Wednesday, October 10, 2007

A Measure of Protection, Redux

An El Al Boeing 777-200 jetliner (Wikepedia).

About eighteen months ago, we noted that El Al, Israel's state-owned airline, had installed missile protection systems on all of its aircraft. The decision followed an unsuccessful attack on an Israeli charter jet taking off from Mobassa, Kenya in 2002. In that incident, Al Qaida-linked terrorists launched a shoulder-fired, SA-7 "Grail" at the 757, which missed its target. The attack on the Israeli jet is cited as the first against a civilian airliner operating outside a war zone, and was a major factor in El Al's plan to protect its fleet.

As the man-portable (MANPAD) surface-to-air missile threat persists, Israel is now taking additional steps to safeguard civilian aircraft. The Jerusalem Post is reporting that Israel's security cabinet has approved a new, Israeli-made defensive system for protecting commercial aircraft against missile attacks. Development of the system will begin next year. According to the Post, the research effort will also include technology that will make it more difficult for hijacked or unidentified aircraft to penetrate Israeli airspace.

As with many announcements from Israeli government, this one is deliberately vague. Reading between the lines, it appears the Israelis will install a more advanced missile defense system on civilian aircraft in the near future. Additionally, the government is also allocating money to "fortify" jetliners with existing technology, already found on Israeli Air Force (IAF) aircraft. That indicates that all of Israel's civilian aircraft will receive missile protection gear over the near term, giving them the self-defense capability already found on El Al jetliners. The more advanced missile defense system will eventually be retrofitted on Israel's commercial fleet, once development and testing is complete.

The decision to put defensive suites on more jetliners was apparently prompted by terror groups' plans to target Israeli aircraft, and the availability of more advanced MANPADS. Existing self-defense systems are designed primarily for older, first and second-generation missiles, like the Russian-designed SA-7 and SA-14. Most of the self-protection suites utilize sensors that detect a missile launch, then direct a burst of laser energy to confuse or blind the MANPAD seeker.

However, some of the existing systems are less effective against more advanced shoulder-fired SAMs, notably the Russian SA-18 and the American.-made STINGER. While export of the latest versions of the STINGER have been strictly controlled by the U.S. government, the SA-18 is believed to be widely available on the world arms market, and some of the missiles could be in the hand of terrorist organizations. With longer range, better maneuverability and the ability to defeat some defensive systems, the threat posed by the SA-18 (and other, newer MANPADS) clearly influenced the Israeli decision.

While Israel's commercial aviation fleet is only a fraction of the United States, the expanded defensive effort won't be cheap. Outfitting El Al's 29 jetliners reportedly cost at least $1.1 million per aircraft, and installing missile defense systems on other commercial aircraft will be equally expensive. Additional funding will be required for outfitting those aircraft with the more advanced defensive suite, which enters development in 2008. Apparently, the Israelis believe it's money well-spent, given the potential economic and psychological impact of losing a civilian airliner to a terrorist MANPAD.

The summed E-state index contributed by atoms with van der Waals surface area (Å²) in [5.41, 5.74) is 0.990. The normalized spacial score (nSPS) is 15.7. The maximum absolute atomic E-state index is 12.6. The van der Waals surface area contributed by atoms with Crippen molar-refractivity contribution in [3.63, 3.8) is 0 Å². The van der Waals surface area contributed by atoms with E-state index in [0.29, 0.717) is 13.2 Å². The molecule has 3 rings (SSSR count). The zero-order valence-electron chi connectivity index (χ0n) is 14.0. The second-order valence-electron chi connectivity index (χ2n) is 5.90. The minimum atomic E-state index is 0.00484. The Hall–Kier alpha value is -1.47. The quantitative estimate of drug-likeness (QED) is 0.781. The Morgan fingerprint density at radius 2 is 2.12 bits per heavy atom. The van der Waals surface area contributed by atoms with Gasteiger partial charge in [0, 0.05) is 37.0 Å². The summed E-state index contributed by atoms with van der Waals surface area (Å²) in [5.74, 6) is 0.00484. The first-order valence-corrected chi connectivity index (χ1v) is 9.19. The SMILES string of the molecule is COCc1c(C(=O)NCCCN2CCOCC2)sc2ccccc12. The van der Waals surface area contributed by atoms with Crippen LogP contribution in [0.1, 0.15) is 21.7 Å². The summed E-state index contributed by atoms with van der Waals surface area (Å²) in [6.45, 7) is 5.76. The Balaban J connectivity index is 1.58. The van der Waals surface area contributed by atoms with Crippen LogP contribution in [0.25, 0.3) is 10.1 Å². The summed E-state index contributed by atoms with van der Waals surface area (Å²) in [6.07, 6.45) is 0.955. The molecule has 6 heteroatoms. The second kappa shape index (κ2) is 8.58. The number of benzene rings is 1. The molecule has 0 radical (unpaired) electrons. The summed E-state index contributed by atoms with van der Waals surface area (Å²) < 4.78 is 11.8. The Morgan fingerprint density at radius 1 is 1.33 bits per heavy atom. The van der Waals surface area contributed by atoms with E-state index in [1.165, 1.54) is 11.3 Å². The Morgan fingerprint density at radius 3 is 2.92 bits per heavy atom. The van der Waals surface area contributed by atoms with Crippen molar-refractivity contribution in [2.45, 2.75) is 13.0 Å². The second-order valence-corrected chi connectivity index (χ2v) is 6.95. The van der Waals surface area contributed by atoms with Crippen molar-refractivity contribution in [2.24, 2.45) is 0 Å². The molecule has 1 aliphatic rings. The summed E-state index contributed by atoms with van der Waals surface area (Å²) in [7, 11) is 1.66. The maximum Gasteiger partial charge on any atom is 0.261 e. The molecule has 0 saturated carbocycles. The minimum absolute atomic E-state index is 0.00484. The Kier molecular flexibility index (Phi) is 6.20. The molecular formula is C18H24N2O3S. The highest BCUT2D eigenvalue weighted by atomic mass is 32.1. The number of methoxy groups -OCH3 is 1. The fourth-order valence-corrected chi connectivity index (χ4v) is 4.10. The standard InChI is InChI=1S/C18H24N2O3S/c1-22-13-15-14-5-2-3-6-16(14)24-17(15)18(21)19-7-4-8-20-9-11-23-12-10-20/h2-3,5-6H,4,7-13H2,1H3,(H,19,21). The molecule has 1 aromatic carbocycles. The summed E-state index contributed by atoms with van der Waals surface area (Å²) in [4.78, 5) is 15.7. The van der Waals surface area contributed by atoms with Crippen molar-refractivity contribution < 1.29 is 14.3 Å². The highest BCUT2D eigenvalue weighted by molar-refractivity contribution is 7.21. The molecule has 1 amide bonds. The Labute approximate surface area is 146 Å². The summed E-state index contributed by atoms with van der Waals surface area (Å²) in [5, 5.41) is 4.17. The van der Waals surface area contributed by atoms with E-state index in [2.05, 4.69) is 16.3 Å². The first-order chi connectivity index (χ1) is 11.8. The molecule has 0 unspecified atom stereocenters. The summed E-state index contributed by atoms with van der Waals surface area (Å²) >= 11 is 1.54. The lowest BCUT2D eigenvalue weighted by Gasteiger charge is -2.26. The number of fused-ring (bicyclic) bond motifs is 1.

Meanwhile, the effort to provide a similar level of protection to U.S. jetliners is inching forward. The Department of Homeland Security is evaluating prototype systems developed by British Aerospace (BAE) and Northrup Grumman, but so far, that equipment has not met reliability standards mandated by DHS. Incidentally, there is no indication that the Israeli systems are better than those being tested in the United States, but Tel Aviv decided the threat warrants an immediate deployment, instead of waiting for more reliable equipment.

Results of the DHS evaulation will be briefed to Congress in 2008, and the Associated Press reported last year that it could take two decades to outfit all U.S. passenger aircraft with a self-defense system. That's assuming, of course, that lawmakers, the airlines and aircraft maufacturers can agree on a system, and find a way to pay for the installation. By one estimate, it could cost $5 billion to install missile defense suites on aircraft operated by the "mainline" carriers. Outfitting passenger aircraft for smaller airlines and charter carriers would be even more expensive.

Still, that cost could be underwritten with a slight surcharge on tickets--about $1 on an existing New York to Los Angeles flight. As Aviation Week has noted, that tax would be enough to fund not only the equipment and its installation, it would also pay for the extra fuel burned by the increased weight/drag of the missile defense system.

From our perspective, it's a small price to pay for defending the flying public against a growing threat. Unfortunately, the leisurely pace of our development and evaluation efforts means it will be years before passengers on U.S. carriers have the same level of protection afforded to those flying El Al, or other Israeli airlines. Unlike DHS, the Israelis understand that the MANPAD threat to airliners can't wait for a better or more cost effective system. We can only pray that our bureaucrats--and airline passengers--don't have to learn that lesson the hard way.

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